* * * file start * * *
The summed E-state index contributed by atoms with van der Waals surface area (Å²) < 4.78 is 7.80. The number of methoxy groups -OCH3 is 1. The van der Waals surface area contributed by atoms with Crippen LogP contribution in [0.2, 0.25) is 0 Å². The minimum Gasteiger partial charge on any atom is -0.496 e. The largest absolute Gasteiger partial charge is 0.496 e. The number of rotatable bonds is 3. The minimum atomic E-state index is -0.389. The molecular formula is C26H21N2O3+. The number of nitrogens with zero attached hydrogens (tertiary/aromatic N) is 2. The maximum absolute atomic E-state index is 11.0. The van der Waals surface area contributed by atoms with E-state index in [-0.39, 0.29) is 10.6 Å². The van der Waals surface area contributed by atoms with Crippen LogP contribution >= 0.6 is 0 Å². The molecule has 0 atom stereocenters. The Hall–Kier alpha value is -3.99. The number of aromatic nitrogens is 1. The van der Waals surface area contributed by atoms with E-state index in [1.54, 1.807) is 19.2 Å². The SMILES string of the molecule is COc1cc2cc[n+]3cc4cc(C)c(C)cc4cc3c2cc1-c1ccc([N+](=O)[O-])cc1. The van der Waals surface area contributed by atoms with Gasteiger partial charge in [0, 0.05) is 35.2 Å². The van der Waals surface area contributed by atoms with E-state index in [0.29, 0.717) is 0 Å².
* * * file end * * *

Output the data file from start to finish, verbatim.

The summed E-state index contributed by atoms with van der Waals surface area (Å²) < 4.78 is 7.80. The number of methoxy groups -OCH3 is 1. The van der Waals surface area contributed by atoms with Crippen LogP contribution in [0.2, 0.25) is 0 Å². The minimum Gasteiger partial charge on any atom is -0.496 e. The largest absolute Gasteiger partial charge is 0.496 e. The number of rotatable bonds is 3. The minimum atomic E-state index is -0.389. The molecular formula is C26H21N2O3+. The number of nitrogens with zero attached hydrogens (tertiary/aromatic N) is 2. The maximum absolute atomic E-state index is 11.0. The van der Waals surface area contributed by atoms with E-state index in [-0.39, 0.29) is 10.6 Å². The van der Waals surface area contributed by atoms with Crippen LogP contribution >= 0.6 is 0 Å². The molecule has 0 atom stereocenters. The Hall–Kier alpha value is -3.99. The number of aromatic nitrogens is 1. The van der Waals surface area contributed by atoms with E-state index in [1.54, 1.807) is 19.2 Å². The SMILES string of the molecule is COc1cc2cc[n+]3cc4cc(C)c(C)cc4cc3c2cc1-c1ccc([N+](=O)[O-])cc1. The van der Waals surface area contributed by atoms with Gasteiger partial charge in [0, 0.05) is 35.2 Å². The van der Waals surface area contributed by atoms with E-state index in [0.29, 0.717) is 0 Å².